“Pigs are smart little creatures. They just need love.” -Shelley Duvall
If you give a pig a pumpkin, he will give you a pumpkin in return! I’m so excited to introduce y’all to our sweet pig, Willy. He has been such a wonderful addition to our family and to Hidden Acres Farm.
Three years ago our son wanted one thing for his birthday, a pet pig. At this point, we had acquired chickens and a mini horse, so why not add a pig to the menagerie?! After lots of research, we decided to get a “micro mini pig.” Sounds small, right? Well, although a “mini pig” is significantly smaller than a hog, they still get up to 150-180 pounds when they are full grown at three years of age. (Something many people don’t realize until after they get one.) Research is important before acquiring an animal, y’all. That’s a lot of pig!
On a Saturday morning in April, we piled the family into the car and headed to the country to pick up Willy. It was love at first sight! When we got him, he was smaller than a loaf of bread. The look on our son’s face was priceless the first time he held him. Adorable didn’t even begin to describe sweet Willy. He made the cutest lip smacking sounds when he ate and his little piggy nose was always working over time. I think the biggest surprise was incredibly smart he was.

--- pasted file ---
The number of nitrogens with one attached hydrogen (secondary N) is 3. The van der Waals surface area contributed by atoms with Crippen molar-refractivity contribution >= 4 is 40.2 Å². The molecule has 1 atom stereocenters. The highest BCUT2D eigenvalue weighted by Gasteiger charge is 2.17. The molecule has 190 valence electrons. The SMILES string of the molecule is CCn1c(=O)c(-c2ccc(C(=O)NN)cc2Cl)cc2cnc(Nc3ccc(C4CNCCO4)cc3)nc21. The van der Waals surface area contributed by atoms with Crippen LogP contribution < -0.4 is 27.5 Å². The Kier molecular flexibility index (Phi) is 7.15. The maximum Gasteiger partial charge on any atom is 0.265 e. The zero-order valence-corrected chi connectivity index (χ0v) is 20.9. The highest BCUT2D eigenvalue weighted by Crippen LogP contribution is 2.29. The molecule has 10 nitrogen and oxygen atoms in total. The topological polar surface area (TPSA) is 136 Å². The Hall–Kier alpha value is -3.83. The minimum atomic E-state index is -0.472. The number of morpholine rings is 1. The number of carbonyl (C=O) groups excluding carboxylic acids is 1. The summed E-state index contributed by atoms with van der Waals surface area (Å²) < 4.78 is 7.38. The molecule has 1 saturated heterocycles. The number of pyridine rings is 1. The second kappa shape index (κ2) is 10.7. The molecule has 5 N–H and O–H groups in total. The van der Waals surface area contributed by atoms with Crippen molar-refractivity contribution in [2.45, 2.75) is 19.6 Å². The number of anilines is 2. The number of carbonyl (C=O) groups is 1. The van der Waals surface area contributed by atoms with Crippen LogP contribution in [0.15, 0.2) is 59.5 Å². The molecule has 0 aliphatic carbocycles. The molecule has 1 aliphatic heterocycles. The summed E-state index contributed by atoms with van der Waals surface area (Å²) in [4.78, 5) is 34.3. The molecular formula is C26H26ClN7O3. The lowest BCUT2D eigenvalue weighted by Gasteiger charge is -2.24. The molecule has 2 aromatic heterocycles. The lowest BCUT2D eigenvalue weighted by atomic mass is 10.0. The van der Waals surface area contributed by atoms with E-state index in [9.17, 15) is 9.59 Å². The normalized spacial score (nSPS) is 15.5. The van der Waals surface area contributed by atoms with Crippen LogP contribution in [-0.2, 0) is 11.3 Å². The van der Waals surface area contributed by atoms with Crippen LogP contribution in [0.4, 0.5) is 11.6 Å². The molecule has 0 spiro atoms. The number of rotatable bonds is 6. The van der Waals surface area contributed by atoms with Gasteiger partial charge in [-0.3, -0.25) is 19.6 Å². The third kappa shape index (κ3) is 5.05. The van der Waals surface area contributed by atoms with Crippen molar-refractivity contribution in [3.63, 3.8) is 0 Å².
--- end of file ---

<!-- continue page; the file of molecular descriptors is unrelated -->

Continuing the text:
We brought Willy home and initially he lived in a pen in the garage. We would take him out back to go potty and then spend time playing and snuggling with him in the house. After about six months, Willy started getting too big (and strong) for his pen and after several successful breakout attempts, it was time to put him in a pen outside. Willy was a pig in mud in every sense of the word.
Although pigs eat just about anything, we learned that Willy’s favorite foods included Cheerios, watermelon, and pumpkins. As a home decor stylist, I often use pumpkins in my decor in the fall. In October of that first year, as the pumpkins began to rot, we started giving them to Willy for treats. Boy did he love them! When family and friends learned of his love for pumpkins, they started bringing over their rotting pumpkins and jack-o-lanterns for Willy too. Fast forward to the following spring when Mr. A was taking a load of manure to our back woods for composting when low and behold he discovered pumpkin vines growing everywhere!
Within weeks we had pumpkins and Willy could now add master gardener to his list of amazing talents along with Poison Ivy connoisseur and belly rub enthusiast. Every year, Willy’s pumpkin harvest grows. We may have also increased his number of pumpkin treats to encourage production. Now we get pumpkins growing in the back woods and in his pen almost year round. The trick is to pick the pumpkins in his pen before he can eat them!